Dissertation/Thesis Abstract

"Je suis une Schtroumpfette!": Reading Transgender and Transsexual Identities in Children's Comics: Peyo's "Smurfs" and "La Schtroumpfette"
by Lagman, Sergio I., Jr., Ph.D., University of Louisiana at Lafayette, 2014, 175; 3622943
Abstract (Summary)

This dissertation examines the way gender is created and articulated in selected stories from Peyo's bandes dessinées [comics], Les Schtroumpfs [The Smurfs]. I pay special attention to his story, "La Schtroumpfette" ["The Smurfette"]. I use an interdisciplinary approach from theorists in the fields of gender and transgender studies: Judith Butler, Susan Stryker, Suzanne J. Kessler and Wendy McKenna, and Julia Serano; and comics studies: Scott McCloud, Thierry Groensteen, Will Eisner and Rodolphe Töpffer.

Judith Butler's theory of performativity informs my argument that certain panels from "La Schtroumpfette" function as performatives. They reiterate feminine types and give the illusion of a norm, which in turn hides the fact that their "truth" lies only on its reiteration through time and not on original gender types. Along with Butler's theory, I use Kessler and McKenna's study on gender attribution, Thierry Groensteen's theory that a comics' meaning can by analyzed through the structuration on its pages (arthrologie ), and Scott McCloud's idea that the more abstract a comics character, the more a wider range of readers will be said to identify with such a character.

Using these theories, along with those of Serano, Eisner, Töpffer and others, I read Peyo's Smurf characters as androgynous before the publication of his story, "La Schtroumpfette." Then, I read "La Schtroumpfette" as a metaphor for transgender and transsexual identities. The first half of Peyo's comics story deals with the first Schtroumpfette, Gargamel's creation, and her problems in the Smurf village. Her primary problem sees her misidentified as a Smurf with long hair and a dress and not a feminine Smurf. I read this as evidence of a transgender identity whereby she expresses herself in the feminine but looks like a Smurf. The second half of his story deals with the second Schtroumpfette, the version of le Grand Schtroumpf [Papa Smurf], and the problems due to her feminine beauty. This beauty is attained through esthetic surgery, a detail that leads me to interpret her as transsexual.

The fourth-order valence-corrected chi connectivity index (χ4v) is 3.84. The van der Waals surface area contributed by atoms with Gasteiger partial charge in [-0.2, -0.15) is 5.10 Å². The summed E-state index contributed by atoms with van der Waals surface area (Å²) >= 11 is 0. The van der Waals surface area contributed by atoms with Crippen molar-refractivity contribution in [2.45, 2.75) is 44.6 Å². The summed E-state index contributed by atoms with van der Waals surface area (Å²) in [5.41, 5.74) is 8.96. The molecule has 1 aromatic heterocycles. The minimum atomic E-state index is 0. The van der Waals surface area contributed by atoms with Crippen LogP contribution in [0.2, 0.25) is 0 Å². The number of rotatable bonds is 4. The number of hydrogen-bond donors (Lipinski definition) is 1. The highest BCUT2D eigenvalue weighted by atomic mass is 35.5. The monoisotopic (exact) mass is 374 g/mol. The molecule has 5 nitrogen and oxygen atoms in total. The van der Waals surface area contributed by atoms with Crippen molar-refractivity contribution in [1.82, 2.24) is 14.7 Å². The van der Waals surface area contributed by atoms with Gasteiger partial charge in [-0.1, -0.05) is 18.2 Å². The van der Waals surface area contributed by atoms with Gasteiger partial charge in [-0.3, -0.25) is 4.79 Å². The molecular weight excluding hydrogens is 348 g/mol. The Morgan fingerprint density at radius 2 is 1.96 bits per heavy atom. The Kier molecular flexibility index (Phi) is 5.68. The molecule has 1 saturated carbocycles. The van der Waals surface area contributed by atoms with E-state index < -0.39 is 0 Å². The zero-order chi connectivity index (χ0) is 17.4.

Indexing (document details)
Advisor: Davis-McElligatt, Joanna C.
Commitee: Leroy, Fabrice, Wright, Monica L.
School: University of Louisiana at Lafayette
Department: Francophone Studies
School Location: United States -- Louisiana
Source: DAI-A 75/10(E), Dissertation Abstracts International
Subjects: Modern language, LGBTQ studies, Gender studies
Keywords: Bande dessinees, Comics, Francophone studies, Transgender
Publication Number: 3622943
ISBN: 978-1-303-95113-8
Copyright © 2020 ProQuest LLC. All rights reserved. Terms and Conditions Privacy Policy Cookie Policy